James Marson in Kyiv -
On April 21, Ukrainian President Viktor Yanukovych agreed a deal with Moscow to host the Russian Black Sea Fleet until 2042 in return for a 30% discount on gas imports. Yet just three weeks earlier, he had slapped a deputy prime minister on the wrist for suggesting that Ukraine could join a union with Russia and Belarus. So who is Mr Yanukovych? A president to take Ukraine toward Europe? Or a man with an eye on his country's old imperial master in Moscow? The answer could be both.
Good relations with Russia tend to be viewed as exclusive to good relations with the EU. But Yanukovych has repeatedly argued otherwise. And some experts suggest that the recent sharp upward turn in the relations with Russia should not be seen as a threat, but an opportunity. "Tensions with Russia harmed relations with the European Union," said Yevhen Marchuk, a former prime minister and defence minister, at the International Security Forum in Lviv on April 16.
In a recent paper, leading Ukraine analyst Andrew Wilson from the European Council on Foreign Relations wrote that Yanukovych could even be "Ukraine's Richard Nixon... In the same way that Nixon's anti-communist credentials gave him the political cover to engage China, Yanukovych's links with Moscow and his support among Ukraine's Russian-speaking population may make it easier for him to engage with Europe."
Top administration officials, as well as the president himself, have been keen to stress that agreement with Russia is pragmatic, and has its limits, while deepening relations with Europe remains the strategic goal. "The EU is the number-one priority," said Leonid Kozhara, a foreign policy advisor to Yanukovych, at the Dragon Capital investment conference at the end of March. "Russia is the number-two priority."
So Yanukovych's decision to cave in to Russian demands to extend the Black Sea Fleet's lease in Crimea, therefore, came as a surprise to many.
It's all about gas
The concession was driven by economic necessity. Without cheaper gas from Russia, Ukraine would have struggled to keep its budget deficit to 6% of GDP, required for the International Monetary Fund to restart its crucial lending programme. The Ukrainian economy is still on the rocks after a 15% contraction last year and needs all the help it can get. But the concession was a large one. The opposition decried the move as the first step towards Ukraine losing its sovereignty, pointing out that the constitution expressly forbids the basing of foreign forces on the country's territory.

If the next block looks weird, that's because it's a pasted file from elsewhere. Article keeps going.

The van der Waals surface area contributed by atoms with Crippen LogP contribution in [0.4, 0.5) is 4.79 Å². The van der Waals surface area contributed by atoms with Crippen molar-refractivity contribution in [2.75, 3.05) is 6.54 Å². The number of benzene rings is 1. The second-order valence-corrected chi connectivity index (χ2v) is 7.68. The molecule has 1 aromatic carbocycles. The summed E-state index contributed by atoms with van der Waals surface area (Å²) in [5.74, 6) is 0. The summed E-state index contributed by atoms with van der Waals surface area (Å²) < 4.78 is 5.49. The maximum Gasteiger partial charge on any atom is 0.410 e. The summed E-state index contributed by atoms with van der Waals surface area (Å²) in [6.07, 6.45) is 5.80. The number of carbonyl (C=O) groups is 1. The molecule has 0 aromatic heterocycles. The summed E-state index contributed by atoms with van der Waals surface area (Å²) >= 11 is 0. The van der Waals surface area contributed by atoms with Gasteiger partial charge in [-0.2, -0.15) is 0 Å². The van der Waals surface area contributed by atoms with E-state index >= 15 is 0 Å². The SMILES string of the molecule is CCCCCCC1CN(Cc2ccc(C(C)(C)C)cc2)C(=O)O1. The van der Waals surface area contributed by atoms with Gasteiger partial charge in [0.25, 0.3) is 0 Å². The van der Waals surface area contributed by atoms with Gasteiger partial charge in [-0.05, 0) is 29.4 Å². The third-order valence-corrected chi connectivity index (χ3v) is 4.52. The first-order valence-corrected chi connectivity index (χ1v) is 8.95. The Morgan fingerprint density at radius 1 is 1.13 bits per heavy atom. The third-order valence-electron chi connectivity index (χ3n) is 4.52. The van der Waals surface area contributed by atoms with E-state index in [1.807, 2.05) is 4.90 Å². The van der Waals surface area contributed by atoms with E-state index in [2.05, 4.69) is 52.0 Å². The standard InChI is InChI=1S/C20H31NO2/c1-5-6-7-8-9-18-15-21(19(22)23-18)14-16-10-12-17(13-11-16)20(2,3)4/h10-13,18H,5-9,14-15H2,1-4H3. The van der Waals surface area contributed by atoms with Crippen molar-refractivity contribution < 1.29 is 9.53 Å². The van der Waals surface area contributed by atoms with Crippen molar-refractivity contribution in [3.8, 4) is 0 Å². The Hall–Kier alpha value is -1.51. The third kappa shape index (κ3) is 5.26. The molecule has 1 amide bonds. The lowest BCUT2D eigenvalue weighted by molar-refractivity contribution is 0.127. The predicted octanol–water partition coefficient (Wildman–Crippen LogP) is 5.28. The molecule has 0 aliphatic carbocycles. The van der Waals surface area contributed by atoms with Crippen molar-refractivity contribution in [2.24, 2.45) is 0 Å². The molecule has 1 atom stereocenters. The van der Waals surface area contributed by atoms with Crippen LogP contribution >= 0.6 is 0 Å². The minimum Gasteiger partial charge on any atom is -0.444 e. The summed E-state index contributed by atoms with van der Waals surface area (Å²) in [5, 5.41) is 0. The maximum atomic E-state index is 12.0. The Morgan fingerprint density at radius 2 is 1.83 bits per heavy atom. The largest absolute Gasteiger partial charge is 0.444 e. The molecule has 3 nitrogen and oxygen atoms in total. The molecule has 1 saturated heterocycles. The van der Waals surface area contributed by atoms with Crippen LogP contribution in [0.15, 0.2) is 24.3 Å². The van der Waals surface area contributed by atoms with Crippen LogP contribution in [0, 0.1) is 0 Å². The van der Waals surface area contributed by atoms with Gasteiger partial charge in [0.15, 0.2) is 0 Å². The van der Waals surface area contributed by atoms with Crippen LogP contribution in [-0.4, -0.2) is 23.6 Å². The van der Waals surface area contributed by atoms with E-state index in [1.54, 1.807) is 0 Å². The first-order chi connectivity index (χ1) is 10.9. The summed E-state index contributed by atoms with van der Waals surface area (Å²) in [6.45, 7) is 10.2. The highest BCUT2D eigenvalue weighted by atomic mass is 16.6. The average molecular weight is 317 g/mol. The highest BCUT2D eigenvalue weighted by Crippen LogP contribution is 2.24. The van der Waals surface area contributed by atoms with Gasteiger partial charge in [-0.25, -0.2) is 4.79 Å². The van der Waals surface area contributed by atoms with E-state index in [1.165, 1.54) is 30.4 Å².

The move came after Yanukovych had already signalled an end to Ukraine's movement toward Nato by declaring Ukraine "non-bloc" and abolishing the body overseeing preparations for entry into the alliance. This was largely symbolic given the lack of support both from some Nato members and a large proportion of the Ukrainian population for Ukraine joining, but it took off the table one of the primary causes of Moscow's irritation with Kyiv in recent years.
Critics have complained that the declaration that Ukraine is a "non-bloc" state was made without any debate in parliament or broader public discussion. Experts also worry it could leave Ukraine in a security vacuum. "It's a debate we had in Poland in 1989. We rejected the idea of being non-aligned, sandwiched between the EU/Nato and Russia. If you're not firmly attached to a group, you can be seen as a grey zone up for grabs," said Janusz Onyszkiewicz, a former Polish defence minister, speaking at the International Security Forum.
Despite the Black Sea Fleet agreement, the new administration has already demonstrated boundaries on its engagement with Russia. When Yanukovych visited Russia in March and spoke of a "sharp turn" in relations with Russia, Putin responded tersely: "Join the customs union." But leading Ukrainian officials have consistently stated that Ukraine cannot enter the union - which joins Russia, Belarus and Kazakhstan - because of its membership of the World Trade Organisation. Such a move would also complicate the proposed Deep Free Trade Agreement with the EU, which the Yanukovych administration says it is committed to. "It's a cold shower," says Sacha Tessier-Stall, a foreign policy analyst at the International Centre for Policy Studies in Kyiv, of the Black Sea Fleet agreement, "but it doesn't signal an end to EU integration."
That process depends, however, not on declarative statements, but on concrete reforms, which stalled amid the infighting under previous president, Viktor Yushchenko.
Political stability has been achieved after a government loyal to Yanukovych was formed in March, but the constitutionally dubious method of creating the new coalition led to accusations that Yanukovych and his team are trying to seize all the power in their hands. Controversial figures from the era of former president Leonid Kuchma have also returned to roles in government, including in the key gas sector.
EU officials have thus far held their noses for the sake of long-desired political stability. The question now is how this power is used - to push through overhauls or to put snouts in the trough. "It can turn into a generous administrative feast, or be used for development," said Marchuk.
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